jury was brought before the courts in very few cases. The Federal Supreme Court
always ruled against that right. For instance, in 1911, when a defendant of
criminal charges challenged the trial court’s jurisdiction and requested a jury
trial, the Federal Supreme Court denied the motion and held that the
Constitutional provisions “do not require Congress to immediately establish
The Court stated that any action was excluded until Congress passed the
required legislation. The basis for that statement were the last words in
article 118 of the Constitution: […] once this institution has been established in the Republic.
opinion is supported by some scholars on an alleged lack of “self-executing”
effects of article 118. On that rationale, the Federal Supreme Court quashed
similar motions in 1932
No other case discussing the issue has been reported
in the Federal Supreme Court records. It means that the provisions of the
Argentine Constitution have not been enforced by the Legislature and neither
have they been enforced by the Judiciary.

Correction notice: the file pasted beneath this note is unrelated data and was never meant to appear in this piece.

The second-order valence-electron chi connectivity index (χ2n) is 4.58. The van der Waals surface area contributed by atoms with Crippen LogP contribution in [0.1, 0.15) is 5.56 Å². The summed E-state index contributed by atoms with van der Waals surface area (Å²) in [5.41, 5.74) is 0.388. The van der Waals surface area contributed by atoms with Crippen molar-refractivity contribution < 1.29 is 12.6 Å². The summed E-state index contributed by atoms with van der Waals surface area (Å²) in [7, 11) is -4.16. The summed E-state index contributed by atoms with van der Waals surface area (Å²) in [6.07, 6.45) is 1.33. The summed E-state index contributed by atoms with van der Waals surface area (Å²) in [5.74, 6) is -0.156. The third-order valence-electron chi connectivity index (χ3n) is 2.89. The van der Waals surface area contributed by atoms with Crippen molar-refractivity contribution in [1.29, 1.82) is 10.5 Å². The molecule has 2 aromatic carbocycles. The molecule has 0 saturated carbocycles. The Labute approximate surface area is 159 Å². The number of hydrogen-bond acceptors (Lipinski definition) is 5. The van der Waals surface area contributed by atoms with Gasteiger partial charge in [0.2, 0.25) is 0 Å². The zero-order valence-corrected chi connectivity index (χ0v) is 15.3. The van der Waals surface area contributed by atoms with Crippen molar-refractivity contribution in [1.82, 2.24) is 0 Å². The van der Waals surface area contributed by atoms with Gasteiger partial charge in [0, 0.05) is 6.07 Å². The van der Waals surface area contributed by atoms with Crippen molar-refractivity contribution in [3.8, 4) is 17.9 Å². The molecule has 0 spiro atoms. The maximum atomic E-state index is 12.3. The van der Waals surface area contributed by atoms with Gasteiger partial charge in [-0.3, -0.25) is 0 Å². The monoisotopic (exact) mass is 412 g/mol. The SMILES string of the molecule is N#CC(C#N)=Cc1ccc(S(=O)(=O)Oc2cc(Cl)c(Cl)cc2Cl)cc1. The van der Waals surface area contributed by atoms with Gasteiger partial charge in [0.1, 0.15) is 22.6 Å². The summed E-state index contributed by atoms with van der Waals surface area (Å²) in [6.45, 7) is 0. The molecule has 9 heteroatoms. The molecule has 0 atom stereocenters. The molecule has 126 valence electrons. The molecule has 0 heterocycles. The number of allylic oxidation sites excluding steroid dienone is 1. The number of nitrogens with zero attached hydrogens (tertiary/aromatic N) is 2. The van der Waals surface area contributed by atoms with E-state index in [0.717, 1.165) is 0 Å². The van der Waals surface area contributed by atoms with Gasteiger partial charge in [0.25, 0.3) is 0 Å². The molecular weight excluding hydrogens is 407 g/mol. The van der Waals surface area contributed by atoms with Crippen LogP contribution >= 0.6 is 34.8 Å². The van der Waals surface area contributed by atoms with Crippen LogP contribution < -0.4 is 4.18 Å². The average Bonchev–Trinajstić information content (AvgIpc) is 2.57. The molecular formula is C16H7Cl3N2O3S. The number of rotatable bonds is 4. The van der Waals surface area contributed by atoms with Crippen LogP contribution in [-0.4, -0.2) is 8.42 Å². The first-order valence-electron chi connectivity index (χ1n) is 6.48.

The reasons why such an omission has endured
for such a long time
been the subject of much research. It is possible to theorize that they
are of various kinds. One author,
circumscribed to the XIX century, thinks that the philosophy of liberalism, in
spite of its clear relationship with the jury system, is not sufficient to
explain Argentine history on the subject. Heikki Pihlajalmäki, in an article
referred to the debate on jury and evidence law in Argentina at the end of XIX
says it was quite curious that the judiciary remained always reluctant to its
renewal. He suggests that the jurists were divided into two opposite trends.
One of them favourable to reforms and jury system and the other inclined to
tradition and conservatism. This last one felt threatened by lay participation. They thought Argentine people
–both country gauchos and townsmen—were not educated. Then, by the end of XIX century, with the immigration tide
that started in 1880, the traditionalists became more fearful of any kind of
people’s participation in the justice system.
Such a trend is, apparently, in the way
of changing. In 1991, a trial judge in the city of Buenos Aires granted a
defendant motion requesting trial by jury, annulled the proceedings and urged
Congress to enact legislation implementing jury trials. The Court of Appeals,
through one of its panels of three judges, reversed the decision on the same
theory used by the Federal Supreme Court, making no effort to conceal its
disappointment with the trial judge.
I the same year, another Court of Appeals,
based on similar reasons, affirmed the ruling of a trial judge quashing an
identical motion. But in this last case, the Court not only recognized the